There are so many topics that you can weigh in on that allow you to put your voice into the conversation that's already happening. There is something unique that you can share in this conversation.
- The editorial team at LinkedIn meets every day to talk about what kind of pieces are doing well on LinkedIn, what we need more of, and the way we do this is by looking at what's in the news. We check the headlines to see what people are already talking about, and we ask people to write posts based on what the world is discussing. There are so many topics that you can weigh in on that allow you to put your voice into the conversation that's already happening. There is something unique that you can share in this conversation. Don't fool yourself into thinking that you have nothing to add. You always have something to add, so think about where you can fit in, how you can lend some personal story or some anecdote, some way of understanding or adding new insight into what's happening in the world. Writing off the headline works. One of my favorite examples is "The New York Times" had a story about the pressure cooker environment inside Amazon. It was a front-page story. 24 hours after that story came out, a engineer at Amazon wrote a post on LinkedIn about his experience at Amazon, what it was like to work there through his eyes, the good and the bad. The post blew up. It became one of the most read posts that week on LinkedIn. It got over a million views. This is someone who'd been writing for awhile on LinkedIn, doing okay, but it wasn't until this post 'til he rode off of the news and talked about things people were already talking about that suddenly the trajectory of his writing on LinkedIn completely changed. It changed so much in fact that people started writing about his post. He became the news. So, you do this right, and you become one of the headlines.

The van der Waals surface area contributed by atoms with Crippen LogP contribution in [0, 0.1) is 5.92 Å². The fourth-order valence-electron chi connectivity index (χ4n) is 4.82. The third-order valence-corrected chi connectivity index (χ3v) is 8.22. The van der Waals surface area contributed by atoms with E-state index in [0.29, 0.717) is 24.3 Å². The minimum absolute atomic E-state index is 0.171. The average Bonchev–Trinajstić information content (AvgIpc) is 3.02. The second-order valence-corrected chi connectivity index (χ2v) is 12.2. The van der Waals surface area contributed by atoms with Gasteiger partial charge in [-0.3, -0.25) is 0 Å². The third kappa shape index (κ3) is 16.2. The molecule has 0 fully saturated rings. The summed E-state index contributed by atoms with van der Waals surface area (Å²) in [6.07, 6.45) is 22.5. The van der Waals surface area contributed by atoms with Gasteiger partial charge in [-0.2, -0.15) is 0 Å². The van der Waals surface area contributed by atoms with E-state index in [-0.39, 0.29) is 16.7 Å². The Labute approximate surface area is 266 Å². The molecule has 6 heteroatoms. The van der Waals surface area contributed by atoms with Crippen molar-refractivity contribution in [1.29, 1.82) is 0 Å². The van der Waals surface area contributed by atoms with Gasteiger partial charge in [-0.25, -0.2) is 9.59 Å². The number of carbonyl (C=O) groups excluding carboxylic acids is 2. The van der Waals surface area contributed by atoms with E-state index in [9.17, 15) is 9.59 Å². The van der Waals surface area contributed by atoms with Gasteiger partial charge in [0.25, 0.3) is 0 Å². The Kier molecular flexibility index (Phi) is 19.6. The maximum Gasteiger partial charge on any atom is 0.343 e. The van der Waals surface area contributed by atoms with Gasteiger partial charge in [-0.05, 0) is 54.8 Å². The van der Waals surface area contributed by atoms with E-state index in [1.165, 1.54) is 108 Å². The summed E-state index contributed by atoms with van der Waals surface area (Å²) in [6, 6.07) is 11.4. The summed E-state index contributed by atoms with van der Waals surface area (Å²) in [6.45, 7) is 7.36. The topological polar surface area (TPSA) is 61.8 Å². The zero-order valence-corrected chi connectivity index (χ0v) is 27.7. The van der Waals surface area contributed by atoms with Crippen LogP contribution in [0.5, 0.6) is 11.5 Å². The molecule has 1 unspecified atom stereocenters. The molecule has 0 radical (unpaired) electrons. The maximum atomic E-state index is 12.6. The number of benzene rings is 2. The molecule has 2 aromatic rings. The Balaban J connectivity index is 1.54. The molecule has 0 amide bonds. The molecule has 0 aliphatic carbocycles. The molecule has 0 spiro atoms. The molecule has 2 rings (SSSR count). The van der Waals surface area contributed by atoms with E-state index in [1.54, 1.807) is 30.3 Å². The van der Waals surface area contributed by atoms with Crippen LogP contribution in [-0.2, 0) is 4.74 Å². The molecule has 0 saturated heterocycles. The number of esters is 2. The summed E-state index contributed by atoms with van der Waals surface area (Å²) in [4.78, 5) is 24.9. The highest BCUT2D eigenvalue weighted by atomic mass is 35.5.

- Writing what you know
- Remembering your audience
- Crafting great headlines that get clicks
- Handling comments
- Sharing content on LinkedIn and beyond